Interested in participating in a research cruise? CalCOFI typically recruits 2-4 volunteers per cruise to help deploy oceanographic equipment, collect seawater samples, preserve zooplankton & ichthyoplankton samples, and filter samples to analyze phytoplankton community structure.
General Criteria for Applicants:
- Sea-worthiness (experience at sea, recreational is acceptable)
- Good health; able to lift 50 lbs
- Scientific background (must have completed at least two years in college)
- Ability to follow detailed instructions carefully
- Ability to work safely on an oceanographic cruise
- Availability – most cruises are 16 – 18 days; some winter & spring cruises are up to 25 days
- Able & willing to work a 12 hr watch (noon to midnight or midnight to noon) for 16+ days
Additional information is available in the CalCOFI Handbook. If you are interested in participating, please send your resume and a detailed description of your seagoing experience and interests to firstname.lastname@example.org.
Most necessities are provided by the ship but we recommend bringing the following things to make the cruise more comfortable:
Sea sickness medication:
If you know you are prone to seasickness, bring medication that you know works for you. Marezine, Meclizine, Bonine, Dramamine or Scopolamine anti-seasick medications are some examples – some work for some people, some have side effects, and some dosages require a prescription. The ship can provide over-the-counter remedies but we suggest consulting your doctor or pharmacist & bringing your own. Summer and fall cruises are typically calm but the weather can get rough any time of year. Ginger chews are a good natural option, however, they may not be enough in rough conditions.
Clothes you can layer:
It is better to wear multiple layers than wear a heavy jacket since you will be moving in and out of the climate-controlled lab. Even summer cruises can be very cold, so always bring long pants, a windbreaker, sweater or sweatshirt, and a beanie.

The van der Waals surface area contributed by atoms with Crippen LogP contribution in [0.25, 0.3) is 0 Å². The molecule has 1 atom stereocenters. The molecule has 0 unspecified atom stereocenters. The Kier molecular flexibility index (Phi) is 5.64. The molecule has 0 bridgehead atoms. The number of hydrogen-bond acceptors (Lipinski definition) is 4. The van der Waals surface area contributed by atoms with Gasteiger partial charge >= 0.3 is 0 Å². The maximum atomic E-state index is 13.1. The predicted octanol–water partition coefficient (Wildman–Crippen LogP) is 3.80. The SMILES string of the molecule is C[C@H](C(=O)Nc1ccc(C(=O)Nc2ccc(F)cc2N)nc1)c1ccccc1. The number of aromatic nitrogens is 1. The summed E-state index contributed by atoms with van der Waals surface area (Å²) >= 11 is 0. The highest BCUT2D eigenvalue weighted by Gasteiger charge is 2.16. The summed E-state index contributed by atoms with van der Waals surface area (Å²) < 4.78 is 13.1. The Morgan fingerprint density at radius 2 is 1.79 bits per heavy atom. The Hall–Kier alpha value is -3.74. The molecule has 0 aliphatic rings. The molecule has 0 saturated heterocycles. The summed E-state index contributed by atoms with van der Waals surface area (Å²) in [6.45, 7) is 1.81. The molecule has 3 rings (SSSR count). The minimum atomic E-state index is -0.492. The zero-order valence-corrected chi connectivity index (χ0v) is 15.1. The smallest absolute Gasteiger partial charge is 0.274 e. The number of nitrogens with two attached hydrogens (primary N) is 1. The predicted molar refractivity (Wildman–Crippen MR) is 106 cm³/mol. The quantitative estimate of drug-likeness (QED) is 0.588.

Clothes for a week or more:
Laundry facilities are available but the washing machine will be unavailable during rough weather so plan accordingly for 16 days.
Its a good idea to bring a backpack so that each day when you start your shift you can bring the things you'll want for the day to the lab. There is a general rule that we do not go into our rooms during our shifts - during those 12 hours your bunkmate gets the room to themselves, and hopefully they treat you with the same courtesy. We try to match you with a bunkmate on the opposite shift, although sometimes there will be some overlap because certain shifts are not on the typical 12am/pm cycle.
We recommend using soft luggage to stow your clothes and other personal gear such as a duffle bag or backpack since hard suitcases will not stow easily into your stateroom closet/locker.
Foul-weather jacket and pants are worth taking along. We can provide a few pairs but sizes vary so if you have something waterproof, bring it.
These are mandatory while working on-deck and any general work areas. Steel-toed shoes/boots provide extra protection and are highly recommended.
Calf-high rubber boots are a must-have. The work area is usually swamped by seawater so your shoes will constantly be wet. Comfortable, waterproof boots are a necessity since you will be sampling from the CTD or washing nets. The more comfortable the better, but even cheap ones are better than wet sneakers. We have a limited supply of 'loaner' boots available upon request.
Sunglasses, a hat, sunscreen and chapstick – you can minimize your sun exposure but these are worth bringing.
Toiletries and medications:
The ship provides linens and bath towels, but bring your own personal hygiene products (shampoo, soap, decongestant, Advil, etc). The ship is relatively small, so please bathe regularly as a courtesy to other people.
A stationary bike, stair-stepper, mat, and bench/free weights are available.
The ship has a paperback library plus movies, but the selection varies, so bringing some books/entertainment is an excellent idea. There can be a lot of downtime, especially offshore where we have 4-hour transits between stations. There is WIFI, but it is VERY limited. So download your music/podcasts/audiobooks before the cruise. Make sure the apps you want are all downloaded (sometimes iPhones offload them) because the ship's internet usually cannot handle downloading those either.
Sightings of birds and marine mammals such as seals, whales, or porpoises are common on CalCOFI cruises.
Snacks and coffee:
Some ships provide lots of these but if you are particular, bring it. Midnight watch-standers often bring extra snacks since meals are not served from 6pm to 7:30am. However, there are always sandwich fixings, cereals, leftovers, and you can request a plate be saved for you from dinner. If you have any dietary restrictions (allergies, gluten, vegetarian or vegan) please let the volunteer coordinator know and fill out ship paperwork accordingly. There is always fresh coffee in the mess, but if you enjoy espresso, we recommend bringing your own coffee beans/grounds. You are welcome to use the espresso machine and coffee grinder that we set up in the lab.